The Chinese authorities have launched a pilot scheme to centralise foreign currency management for multinational companies. Intel and HSBC are the first foreign entities to establish a cross-border sweeping structure, whereby the company can include its Chinese treasury operations in its cash concentration efforts in order to reduce external borrowing and improve returns.
Intel, in partnership with HSBC, has been approved to establish an automated, cross-border, sweeping structure in China. The pilot scheme, which is carefully managed by the Chinese authorities, aims to centralise foreign currency management for multinational companies. This new development marks another step in the on-going opening up of China as an international treasury centre and a recognised global financial centre.
The pilot scheme was open to a small group of selected Chinese and foreign invested multinational corporates and banks in Shanghai and Beijing. Robert Yenko, Treasurer of Intel, Asia, says: “We are pleased to participate in this pilot transaction and believe that it has tremendous benefits for treasury management as a whole. This development opens up many more options for cross-border liquidity management, which is very important to us.”
The company selected HSBC as its banking partner for this transaction because of the bank’s international network, expertise in liquidity management and understanding of the treasury landscape in China. “This positive development was the result of extensive collaboration between Intel and China’s foreign exchange (FX) regulators to support the Chinese government’s move to advance and further internationalise liquidity management in China,” says Yenko.
HSBC and Intel worked jointly with authorities on the pilot scheme, which required close co-operation and collaboration in the feasibility and implementation stages. The regulatory authorities primarily drove the programme, whilst HSBC and Intel were pleased to see that the feedback and consultations enabled the authorities to better evaluate the risks and provide the eventual approval.
Currently, there is no limitation on the foreign currencies that can be included in the liquidity basket, apart from the renminbi (RMB). However, for the purpose of the pilots, there is an expectation that it will be denominated in a singular currency, e.g. US dollar, in order to keep the implementation simple.
Multinational companies sweep their excess cash, held in various major trading currencies from around the world, into one liquidity basket to enhance their return on excess liquidity and optimise their cash management structures. This form of liquidity management:
Helps companies’ financial return by using their own cash to reduce external borrowing.
Improves risk control through centralised liquidity management and FX exposure hedging.
Optimises companies’ key liquidity and leverage ratios.
China’s prevailing foreign currency control policies have been the main obstacle to cross-border sweeping. “Simply speaking,” says Kee Joo Wong, HSBC’s Head of Payments and Cash Management in China, “any foreign currency cross-border transfer is subject to either documentary evidence or regulatory approval.”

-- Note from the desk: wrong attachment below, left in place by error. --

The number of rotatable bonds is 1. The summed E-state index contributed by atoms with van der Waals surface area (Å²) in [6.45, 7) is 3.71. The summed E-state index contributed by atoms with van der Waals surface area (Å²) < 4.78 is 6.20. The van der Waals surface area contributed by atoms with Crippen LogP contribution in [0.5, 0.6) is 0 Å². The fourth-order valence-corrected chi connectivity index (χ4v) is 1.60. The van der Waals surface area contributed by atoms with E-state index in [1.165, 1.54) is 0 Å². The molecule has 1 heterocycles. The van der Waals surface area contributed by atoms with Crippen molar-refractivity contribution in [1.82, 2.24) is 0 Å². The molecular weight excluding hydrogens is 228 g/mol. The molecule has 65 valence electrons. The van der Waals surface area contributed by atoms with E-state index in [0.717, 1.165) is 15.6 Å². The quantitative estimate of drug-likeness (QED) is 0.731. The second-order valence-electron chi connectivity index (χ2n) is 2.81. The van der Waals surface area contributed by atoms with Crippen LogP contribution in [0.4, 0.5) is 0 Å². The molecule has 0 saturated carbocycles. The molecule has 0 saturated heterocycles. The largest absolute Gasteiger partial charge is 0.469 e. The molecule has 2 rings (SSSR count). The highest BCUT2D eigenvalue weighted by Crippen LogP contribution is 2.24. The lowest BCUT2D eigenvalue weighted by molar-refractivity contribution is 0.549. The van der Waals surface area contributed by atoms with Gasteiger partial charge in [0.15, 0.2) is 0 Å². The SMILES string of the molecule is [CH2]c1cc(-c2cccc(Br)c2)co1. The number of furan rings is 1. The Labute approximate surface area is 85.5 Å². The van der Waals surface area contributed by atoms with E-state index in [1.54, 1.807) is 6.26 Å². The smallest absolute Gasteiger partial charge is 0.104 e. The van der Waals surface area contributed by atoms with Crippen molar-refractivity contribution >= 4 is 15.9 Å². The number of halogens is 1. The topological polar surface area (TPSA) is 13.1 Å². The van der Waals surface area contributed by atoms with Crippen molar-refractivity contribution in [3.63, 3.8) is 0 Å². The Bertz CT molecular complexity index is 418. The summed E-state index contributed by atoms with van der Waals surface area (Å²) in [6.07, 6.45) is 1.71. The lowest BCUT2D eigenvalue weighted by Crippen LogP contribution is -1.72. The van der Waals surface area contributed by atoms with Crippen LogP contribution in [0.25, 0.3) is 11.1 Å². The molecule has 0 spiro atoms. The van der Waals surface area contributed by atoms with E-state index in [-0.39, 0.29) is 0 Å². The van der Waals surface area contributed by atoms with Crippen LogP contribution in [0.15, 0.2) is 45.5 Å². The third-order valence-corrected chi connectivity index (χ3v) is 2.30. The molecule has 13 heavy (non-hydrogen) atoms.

China is one example but there are other Asian countries with restrictions that apply to cross-border funds transfer. Apart from Singapore, Hong Kong, Australia, New Zealand and Japan, other jurisdictions in Asia have varying degrees of restriction when it comes to cross-border sweeping due to FX controls for inflows and outflows.
Wong believes that this pilot programme will, to some extent, help to address trapped cash issues, as treasurers can now have more confidence knowing that their excess cash held in China can be used for daily funding needs in their business. “Companies involved in this pilot programme will potentially be able to optimise the utilisation of China’s surplus cash,” he explains. “However, it is also important to note that the issue involves more than just foreign currency control. Hence, companies still need to study the impact from other aspects, such as tax and legal structures in China.”
One step forwards
Cross-border sweeping is a crucial step in helping China to establish global financial centres, as it gradually opens up to the rest of the world. “This new development certainly puts China on a different playing field,” says Wong, “but I would say it is still early days, given that the scheme is still in pilot and will probably require more adjustments before rolling it out to a wider audience. However, when eventually rolled out, we foresee that this change – coupled with potentially new regulatory changes – will lead to more treasurers looking to set up their regional treasury centres in China.”
Currently, the Chinese authorities have not provided a timeline as to how long the pilot scheme will continue. “There is a saying in China: ‘cross the river by feeling the stones,” says Wong. Hence, the pilot programme will run for as long as the regulators deem it necessary to make adjustments prior to releasing it to a wider audience. “This will also depend on the success of the pilots. We expect that this could potentially take place within the next six to 12 months.”